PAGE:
Figure 1(c) shows the calculated transmission through the bare film (red dots) and the VO2 metamaterials (blue triangles) during the phase transition at 0.6 THz. The thickness of the VO2 film was d = 100 nm for both the bare and patterned samples. The metal thickness h, period p, and width w of the slit array were 100 nm, 2 μm, and 100 nm, respectively. The transmission through the bare film was about 72% in the insulating state (310 K), while 20% transmission was recorded in the metallic state of VO2 (370 K). We would like to emphasize that our dielectric model of VO2 in Table 1 with the transfer matrix method reproduced the experimental results very well including the abrupt change of the transmission curve near the critical temperature [for example, see Fig. 1(c) in [14]. With the slit arrays on the VO2 thin film, the transmission through the sample was slightly reduced to 62% in the insulating state. Considering the extremely small opening ratio [(empty space between the metals versus total area) = $wp$] of the slits, 5%, this is a very surprising result. That is, compared to the bare film, the opening area of the surface is reduced by 95%, but the transmission is reduced by only 10%. This unexpectedly high transmission originates from the giant field enhancement at the gap, which is inversely proportional to $wp$ [28].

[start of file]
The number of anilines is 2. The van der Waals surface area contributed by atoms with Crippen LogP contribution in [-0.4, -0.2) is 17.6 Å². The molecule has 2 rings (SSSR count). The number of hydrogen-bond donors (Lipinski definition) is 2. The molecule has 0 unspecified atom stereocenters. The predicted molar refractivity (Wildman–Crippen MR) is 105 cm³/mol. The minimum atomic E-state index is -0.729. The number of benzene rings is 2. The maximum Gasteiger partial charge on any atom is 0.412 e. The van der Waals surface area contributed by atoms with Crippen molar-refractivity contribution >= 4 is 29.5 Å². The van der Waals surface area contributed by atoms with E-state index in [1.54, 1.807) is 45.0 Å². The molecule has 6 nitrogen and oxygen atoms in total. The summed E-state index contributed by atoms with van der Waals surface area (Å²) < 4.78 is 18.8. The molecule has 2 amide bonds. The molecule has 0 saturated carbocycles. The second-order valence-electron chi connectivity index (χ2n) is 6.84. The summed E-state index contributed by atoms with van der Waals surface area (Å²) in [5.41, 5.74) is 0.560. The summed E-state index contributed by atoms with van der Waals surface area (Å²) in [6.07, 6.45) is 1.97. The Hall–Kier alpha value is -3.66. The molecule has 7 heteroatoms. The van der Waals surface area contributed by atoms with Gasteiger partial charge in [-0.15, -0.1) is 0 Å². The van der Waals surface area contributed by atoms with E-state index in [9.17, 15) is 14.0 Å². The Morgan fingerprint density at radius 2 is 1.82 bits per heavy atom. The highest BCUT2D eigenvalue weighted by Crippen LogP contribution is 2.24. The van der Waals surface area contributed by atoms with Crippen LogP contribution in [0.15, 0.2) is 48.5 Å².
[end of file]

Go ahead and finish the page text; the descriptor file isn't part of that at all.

When the VO2 metamaterial transitions to a metallic state, the transmission becomes almost zero; the transmission is further reduced by 19% compared to the bare film. The largely enhanced dynamic range or modulation depth (ratio between the maximum and minimum transmission) has also been observed in previous experimental work [7–10]. In addition to the modulation depth, there are two major differences between the phase transition characteristics of the bare film and the metamaterial. One is the slope of the transmittance decrease in the temperature range of 310 K to 330 K. For the bare film, the slope was almost zero even though the conductivity had increased by 20 times due to the thinness of the VO2 film (100 nm) compared to the wavelength (500 μm). On the contrary, the metamaterial had a distinct negative slope with the same conductivity values. The other major difference is the position of the critical temperature. In order to compare the critical temperature clearly, we normalized the transmission curves: the maximum and minimum transmission were set to 1 and 0, respectively [Fig. 1(d)]. As is clearly seen, the critical temperature had been shifted to a low temperature by several kelvin. These two characteristics of VO2 metamaterial during the phase transition were demonstrated by the experiment [21]. This “early phase transition” of the metamaterial originates from the fact that the metallic nanostructures can confine the long wavelength light in a very small region, which is very sensitive to changes in the dielectric environment [29, 30].